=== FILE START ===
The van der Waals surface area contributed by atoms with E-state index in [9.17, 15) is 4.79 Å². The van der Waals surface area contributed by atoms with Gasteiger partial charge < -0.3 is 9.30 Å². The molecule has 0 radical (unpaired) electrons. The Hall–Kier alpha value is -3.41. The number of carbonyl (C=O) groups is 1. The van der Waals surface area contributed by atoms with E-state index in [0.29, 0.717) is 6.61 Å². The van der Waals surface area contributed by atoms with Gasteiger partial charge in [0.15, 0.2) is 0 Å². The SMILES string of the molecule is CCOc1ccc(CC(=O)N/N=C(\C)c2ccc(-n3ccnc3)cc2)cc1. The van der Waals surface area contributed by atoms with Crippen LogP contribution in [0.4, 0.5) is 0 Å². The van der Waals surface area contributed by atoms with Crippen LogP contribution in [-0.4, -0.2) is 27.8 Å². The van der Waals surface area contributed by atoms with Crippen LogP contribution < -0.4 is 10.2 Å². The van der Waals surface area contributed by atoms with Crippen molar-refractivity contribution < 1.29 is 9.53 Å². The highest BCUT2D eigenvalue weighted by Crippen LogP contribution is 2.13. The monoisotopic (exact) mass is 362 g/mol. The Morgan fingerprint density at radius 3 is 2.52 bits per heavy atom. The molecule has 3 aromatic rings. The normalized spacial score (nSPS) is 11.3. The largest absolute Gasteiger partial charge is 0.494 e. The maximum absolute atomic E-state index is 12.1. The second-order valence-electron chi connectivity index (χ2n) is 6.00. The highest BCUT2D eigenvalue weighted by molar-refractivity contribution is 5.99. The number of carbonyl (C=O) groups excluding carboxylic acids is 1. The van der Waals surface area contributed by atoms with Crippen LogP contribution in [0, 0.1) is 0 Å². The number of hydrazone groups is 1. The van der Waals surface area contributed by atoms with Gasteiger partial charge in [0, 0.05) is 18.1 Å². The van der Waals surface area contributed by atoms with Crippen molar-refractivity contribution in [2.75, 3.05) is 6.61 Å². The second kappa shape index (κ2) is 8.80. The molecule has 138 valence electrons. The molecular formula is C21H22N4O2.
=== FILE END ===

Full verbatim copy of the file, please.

The van der Waals surface area contributed by atoms with E-state index in [9.17, 15) is 4.79 Å². The van der Waals surface area contributed by atoms with Gasteiger partial charge < -0.3 is 9.30 Å². The molecule has 0 radical (unpaired) electrons. The Hall–Kier alpha value is -3.41. The number of carbonyl (C=O) groups is 1. The van der Waals surface area contributed by atoms with E-state index in [0.29, 0.717) is 6.61 Å². The van der Waals surface area contributed by atoms with Gasteiger partial charge in [0.15, 0.2) is 0 Å². The SMILES string of the molecule is CCOc1ccc(CC(=O)N/N=C(\C)c2ccc(-n3ccnc3)cc2)cc1. The van der Waals surface area contributed by atoms with Crippen LogP contribution in [0.4, 0.5) is 0 Å². The van der Waals surface area contributed by atoms with Crippen LogP contribution in [-0.4, -0.2) is 27.8 Å². The van der Waals surface area contributed by atoms with Crippen LogP contribution < -0.4 is 10.2 Å². The van der Waals surface area contributed by atoms with Crippen molar-refractivity contribution < 1.29 is 9.53 Å². The highest BCUT2D eigenvalue weighted by Crippen LogP contribution is 2.13. The monoisotopic (exact) mass is 362 g/mol. The Morgan fingerprint density at radius 3 is 2.52 bits per heavy atom. The molecule has 3 aromatic rings. The normalized spacial score (nSPS) is 11.3. The largest absolute Gasteiger partial charge is 0.494 e. The maximum absolute atomic E-state index is 12.1. The second-order valence-electron chi connectivity index (χ2n) is 6.00. The highest BCUT2D eigenvalue weighted by molar-refractivity contribution is 5.99. The number of carbonyl (C=O) groups excluding carboxylic acids is 1. The van der Waals surface area contributed by atoms with Crippen LogP contribution in [0, 0.1) is 0 Å². The number of hydrazone groups is 1. The van der Waals surface area contributed by atoms with Gasteiger partial charge in [0, 0.05) is 18.1 Å². The van der Waals surface area contributed by atoms with Crippen molar-refractivity contribution in [2.75, 3.05) is 6.61 Å². The second kappa shape index (κ2) is 8.80. The molecule has 138 valence electrons. The molecular formula is C21H22N4O2.